Sunday, May 31, 2020

Salt Fish Girl

Larissa Lai
Completed 5/26/2020, Reviewed 5/26/2020
4 stars

I loved this book up to the end, when everything seemed rushed.  It has great world-building, great characterization, and an intriguing double story line which comes together in a fascinating but clunky way.  There’s science fiction, Chinese creation mythology, and magical realism.  And it uses the odors and the sense of smell as its primary descriptors, specifically, the urine-peppery smell of the durian fruit.  Lots of interesting ingredients that made for a wholly odd and mostly satisfying story.  The book was nominated for several awards including the Otherwise Award for its focus on gender issues in genre fiction.

The first plotline is about a god-like fish/snake/woman entity that changes shape and is rebirthed into different people.  In the beginning, she creates humans out of clay.  Later she is bifurcated and becomes human.  She falls in love with the daughter of a man who sells salt fish (hence the title).  The second plotline, told in alternating chapters, tells the story of Miranda, a girl in a future Canadian city who is born smelling of the durian fruit.  She is ostracized for it in school, her mother tries to ignore it, but her father has her try Chinese medicine to cure it.  It turns out that there is a dreaming disease that is spread through the feet that causes people to have strange odors and dreams of past lives.  The corporate controlled world tries to ignore it, but Miranda is also having dreams of being someone else.  Thrown into the mix are clones, virtual reality, and a mad scientist who is studying the dreaming disease phenomenon.

The beginning is a little tough to get into.  It’s hard to see where it's going for the first thirty pages or so.  Then it all comes together as Miranda gets older and when the ageless female character meets the salt fish girl.  Then I was hooked.  The stories are interesting in themselves even though you can’t necessarily see how the two will come together until about halfway or so through the book. 

Miranda is a strange character.  She’s likable but makes a lot of bad choices.  By about halfway through her narrative, you realize that she is going to continue to make bad choices and you just kind of accept it.  She keeps running away from the repercussions, but always comes back to family.  Eventually, she meets Evie, a clone who she seems to know from her dreams of a previous life.  That relationship leads to more bad choices, but ultimately brings both plotlines together in the end.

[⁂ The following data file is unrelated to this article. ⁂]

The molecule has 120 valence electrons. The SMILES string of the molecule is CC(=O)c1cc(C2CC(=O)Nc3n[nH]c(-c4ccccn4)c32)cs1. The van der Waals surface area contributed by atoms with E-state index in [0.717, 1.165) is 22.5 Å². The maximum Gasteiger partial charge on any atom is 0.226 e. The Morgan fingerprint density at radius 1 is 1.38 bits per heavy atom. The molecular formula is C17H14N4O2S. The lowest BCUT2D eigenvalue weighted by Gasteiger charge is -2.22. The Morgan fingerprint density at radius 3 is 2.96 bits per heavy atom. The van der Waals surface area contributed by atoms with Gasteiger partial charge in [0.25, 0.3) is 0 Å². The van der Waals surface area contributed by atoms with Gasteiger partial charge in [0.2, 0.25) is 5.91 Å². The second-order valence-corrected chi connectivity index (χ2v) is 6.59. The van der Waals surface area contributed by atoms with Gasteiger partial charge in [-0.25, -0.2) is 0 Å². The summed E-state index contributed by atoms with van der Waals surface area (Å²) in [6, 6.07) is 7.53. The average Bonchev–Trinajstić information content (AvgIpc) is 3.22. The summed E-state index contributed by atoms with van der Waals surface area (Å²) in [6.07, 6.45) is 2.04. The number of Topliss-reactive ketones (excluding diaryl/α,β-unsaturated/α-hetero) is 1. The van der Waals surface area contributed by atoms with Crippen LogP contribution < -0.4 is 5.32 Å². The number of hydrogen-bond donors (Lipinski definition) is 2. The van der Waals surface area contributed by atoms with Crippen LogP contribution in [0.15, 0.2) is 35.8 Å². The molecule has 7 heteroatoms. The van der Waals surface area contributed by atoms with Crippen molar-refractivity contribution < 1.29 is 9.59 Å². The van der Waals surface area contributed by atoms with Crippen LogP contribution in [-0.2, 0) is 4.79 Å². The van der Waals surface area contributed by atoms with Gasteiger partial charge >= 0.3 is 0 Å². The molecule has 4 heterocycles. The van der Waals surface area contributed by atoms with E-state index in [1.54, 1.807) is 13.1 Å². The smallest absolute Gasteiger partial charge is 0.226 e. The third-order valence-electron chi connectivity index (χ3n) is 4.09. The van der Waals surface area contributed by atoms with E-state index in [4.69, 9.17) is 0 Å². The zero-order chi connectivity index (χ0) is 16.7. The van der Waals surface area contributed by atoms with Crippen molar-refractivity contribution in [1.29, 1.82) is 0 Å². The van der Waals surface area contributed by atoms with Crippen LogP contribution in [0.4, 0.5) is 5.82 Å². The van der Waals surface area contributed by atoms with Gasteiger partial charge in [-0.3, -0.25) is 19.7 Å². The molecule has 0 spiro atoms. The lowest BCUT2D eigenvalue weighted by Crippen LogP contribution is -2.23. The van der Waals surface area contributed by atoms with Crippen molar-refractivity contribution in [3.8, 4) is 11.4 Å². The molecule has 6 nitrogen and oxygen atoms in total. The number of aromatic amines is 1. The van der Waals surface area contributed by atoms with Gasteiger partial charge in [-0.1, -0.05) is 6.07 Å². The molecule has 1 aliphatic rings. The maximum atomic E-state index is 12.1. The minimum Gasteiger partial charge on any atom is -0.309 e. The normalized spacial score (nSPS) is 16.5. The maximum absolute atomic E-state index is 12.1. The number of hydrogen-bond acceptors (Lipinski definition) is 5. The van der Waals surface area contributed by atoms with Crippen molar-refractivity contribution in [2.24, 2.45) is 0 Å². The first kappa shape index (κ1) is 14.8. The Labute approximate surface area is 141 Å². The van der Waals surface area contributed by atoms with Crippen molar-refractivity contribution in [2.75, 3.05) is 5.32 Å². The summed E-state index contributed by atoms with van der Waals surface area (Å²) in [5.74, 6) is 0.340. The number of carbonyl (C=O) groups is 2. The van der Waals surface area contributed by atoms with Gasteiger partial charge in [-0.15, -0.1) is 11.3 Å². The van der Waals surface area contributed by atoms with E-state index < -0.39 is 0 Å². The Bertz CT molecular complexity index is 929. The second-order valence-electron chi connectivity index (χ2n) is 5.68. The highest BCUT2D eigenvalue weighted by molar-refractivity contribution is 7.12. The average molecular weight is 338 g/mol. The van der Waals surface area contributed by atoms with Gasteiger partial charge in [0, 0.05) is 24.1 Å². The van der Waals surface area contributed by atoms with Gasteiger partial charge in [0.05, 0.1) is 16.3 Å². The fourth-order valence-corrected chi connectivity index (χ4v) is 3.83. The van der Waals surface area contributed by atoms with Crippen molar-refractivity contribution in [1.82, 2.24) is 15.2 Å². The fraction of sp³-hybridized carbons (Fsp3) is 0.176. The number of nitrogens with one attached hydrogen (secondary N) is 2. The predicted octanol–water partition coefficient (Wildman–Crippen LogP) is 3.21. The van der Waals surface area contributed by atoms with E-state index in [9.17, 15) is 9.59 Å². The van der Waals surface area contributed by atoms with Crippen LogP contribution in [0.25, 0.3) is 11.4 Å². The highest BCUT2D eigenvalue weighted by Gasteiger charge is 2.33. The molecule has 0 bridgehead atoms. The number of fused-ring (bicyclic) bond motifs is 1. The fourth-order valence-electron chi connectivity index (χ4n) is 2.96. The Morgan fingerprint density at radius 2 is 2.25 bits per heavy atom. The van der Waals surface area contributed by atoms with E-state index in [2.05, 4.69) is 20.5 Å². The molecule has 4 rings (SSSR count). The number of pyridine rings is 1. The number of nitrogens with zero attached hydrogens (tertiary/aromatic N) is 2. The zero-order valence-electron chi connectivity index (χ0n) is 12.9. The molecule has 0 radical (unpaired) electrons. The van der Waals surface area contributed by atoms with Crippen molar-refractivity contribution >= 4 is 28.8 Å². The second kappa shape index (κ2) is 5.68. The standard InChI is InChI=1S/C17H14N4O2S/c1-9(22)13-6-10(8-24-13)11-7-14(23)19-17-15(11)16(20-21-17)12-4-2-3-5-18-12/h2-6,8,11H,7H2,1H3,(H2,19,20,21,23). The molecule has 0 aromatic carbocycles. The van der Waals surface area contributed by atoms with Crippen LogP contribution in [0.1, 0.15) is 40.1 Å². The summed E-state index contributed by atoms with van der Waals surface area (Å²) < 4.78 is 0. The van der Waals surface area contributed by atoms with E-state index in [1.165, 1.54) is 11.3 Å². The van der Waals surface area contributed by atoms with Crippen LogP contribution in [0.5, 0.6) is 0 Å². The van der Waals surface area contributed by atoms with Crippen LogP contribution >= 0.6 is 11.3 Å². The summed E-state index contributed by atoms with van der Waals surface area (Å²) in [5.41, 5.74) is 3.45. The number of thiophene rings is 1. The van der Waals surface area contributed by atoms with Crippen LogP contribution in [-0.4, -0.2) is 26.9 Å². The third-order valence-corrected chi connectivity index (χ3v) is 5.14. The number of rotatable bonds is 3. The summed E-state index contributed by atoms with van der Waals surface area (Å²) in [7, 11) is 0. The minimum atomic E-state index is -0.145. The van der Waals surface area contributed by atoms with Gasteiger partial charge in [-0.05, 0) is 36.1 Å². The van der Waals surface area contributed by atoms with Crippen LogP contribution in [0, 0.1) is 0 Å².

I thought the world-building was quite interesting.  In the future, corporations control everything, including where people live.  The middle class has jobs that they perform using virtual reality.  Miranda’s father is a virtual tax collector and is regularly captured and beaten for giving money to the poor.  Her mother is a former cabaret singer.  Both parents cowrote songs that made an impact in Serendipity, one of walled cities controlled by a corporation.  Those who do not have corporate jobs live out in the Unregulated Zone.  They are relegated to factory work, if they work at all.

This book tackles a lot of issues: gender, love, sexuality, family, and the fight against biotechnology.  It’s all grounded in Chinese mythology and tradition.  I think that huge combination is what made it so intriguing for me.  I basically read the book in a day.  It’s short, but I read it all last evening, in the middle of the night, and this morning.  The only unsatisfying part was the ending.  It all comes together too quickly.  I still give the book four stars out of five, but I think it could have had about fifty more pages to make the ending less abrupt and enhance the magical realism. 

1 comment:

  1. Having had the same experience you describe here, of the ending coming together too quickly, leaving an unsatisfying feeling after a really good read, it makes me truly appreciate when authors can pull off the trifecta: good beginning, middle and end. It has to be much harder than one would think because I've read so many books where the end felt rushed, and there was no need for it to be that way.